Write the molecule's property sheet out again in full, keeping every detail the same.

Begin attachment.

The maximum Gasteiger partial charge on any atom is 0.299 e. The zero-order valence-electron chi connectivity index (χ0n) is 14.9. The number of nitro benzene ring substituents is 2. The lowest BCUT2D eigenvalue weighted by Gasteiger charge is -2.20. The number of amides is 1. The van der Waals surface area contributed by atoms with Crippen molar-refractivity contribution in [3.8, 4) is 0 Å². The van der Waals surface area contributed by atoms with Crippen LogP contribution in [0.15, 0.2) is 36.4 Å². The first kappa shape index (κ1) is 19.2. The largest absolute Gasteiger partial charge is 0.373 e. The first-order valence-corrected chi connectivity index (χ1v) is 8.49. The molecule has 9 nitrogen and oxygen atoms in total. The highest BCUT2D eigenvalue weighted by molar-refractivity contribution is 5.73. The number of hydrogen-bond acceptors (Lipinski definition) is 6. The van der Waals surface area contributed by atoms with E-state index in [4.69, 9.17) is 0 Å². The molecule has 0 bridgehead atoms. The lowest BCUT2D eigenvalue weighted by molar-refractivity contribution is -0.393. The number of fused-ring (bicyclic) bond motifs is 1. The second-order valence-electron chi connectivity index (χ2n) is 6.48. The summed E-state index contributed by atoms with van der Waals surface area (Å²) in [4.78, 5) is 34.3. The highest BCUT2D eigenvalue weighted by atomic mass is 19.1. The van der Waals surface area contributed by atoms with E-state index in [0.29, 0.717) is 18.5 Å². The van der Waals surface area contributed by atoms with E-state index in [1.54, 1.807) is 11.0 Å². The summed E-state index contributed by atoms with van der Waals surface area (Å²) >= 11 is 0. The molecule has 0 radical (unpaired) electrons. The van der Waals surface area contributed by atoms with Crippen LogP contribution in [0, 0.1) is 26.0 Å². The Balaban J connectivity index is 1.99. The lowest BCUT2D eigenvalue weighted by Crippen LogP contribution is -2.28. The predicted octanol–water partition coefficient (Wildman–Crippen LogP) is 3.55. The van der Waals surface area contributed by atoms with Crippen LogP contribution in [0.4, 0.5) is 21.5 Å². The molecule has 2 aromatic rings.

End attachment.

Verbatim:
The maximum Gasteiger partial charge on any atom is 0.299 e. The zero-order valence-electron chi connectivity index (χ0n) is 14.9. The number of nitro benzene ring substituents is 2. The lowest BCUT2D eigenvalue weighted by Gasteiger charge is -2.20. The number of amides is 1. The van der Waals surface area contributed by atoms with Crippen molar-refractivity contribution in [3.8, 4) is 0 Å². The van der Waals surface area contributed by atoms with Crippen LogP contribution in [0.15, 0.2) is 36.4 Å². The first kappa shape index (κ1) is 19.2. The largest absolute Gasteiger partial charge is 0.373 e. The first-order valence-corrected chi connectivity index (χ1v) is 8.49. The molecule has 9 nitrogen and oxygen atoms in total. The highest BCUT2D eigenvalue weighted by molar-refractivity contribution is 5.73. The number of hydrogen-bond acceptors (Lipinski definition) is 6. The van der Waals surface area contributed by atoms with E-state index in [4.69, 9.17) is 0 Å². The molecule has 0 bridgehead atoms. The lowest BCUT2D eigenvalue weighted by molar-refractivity contribution is -0.393. The number of fused-ring (bicyclic) bond motifs is 1. The second-order valence-electron chi connectivity index (χ2n) is 6.48. The summed E-state index contributed by atoms with van der Waals surface area (Å²) in [4.78, 5) is 34.3. The highest BCUT2D eigenvalue weighted by atomic mass is 19.1. The van der Waals surface area contributed by atoms with E-state index in [0.29, 0.717) is 18.5 Å². The van der Waals surface area contributed by atoms with E-state index in [1.54, 1.807) is 11.0 Å². The summed E-state index contributed by atoms with van der Waals surface area (Å²) >= 11 is 0. The molecule has 0 radical (unpaired) electrons. The van der Waals surface area contributed by atoms with Crippen LogP contribution in [0, 0.1) is 26.0 Å². The Balaban J connectivity index is 1.99. The lowest BCUT2D eigenvalue weighted by Crippen LogP contribution is -2.28. The predicted octanol–water partition coefficient (Wildman–Crippen LogP) is 3.55. The van der Waals surface area contributed by atoms with Crippen LogP contribution in [0.4, 0.5) is 21.5 Å². The molecule has 2 aromatic rings.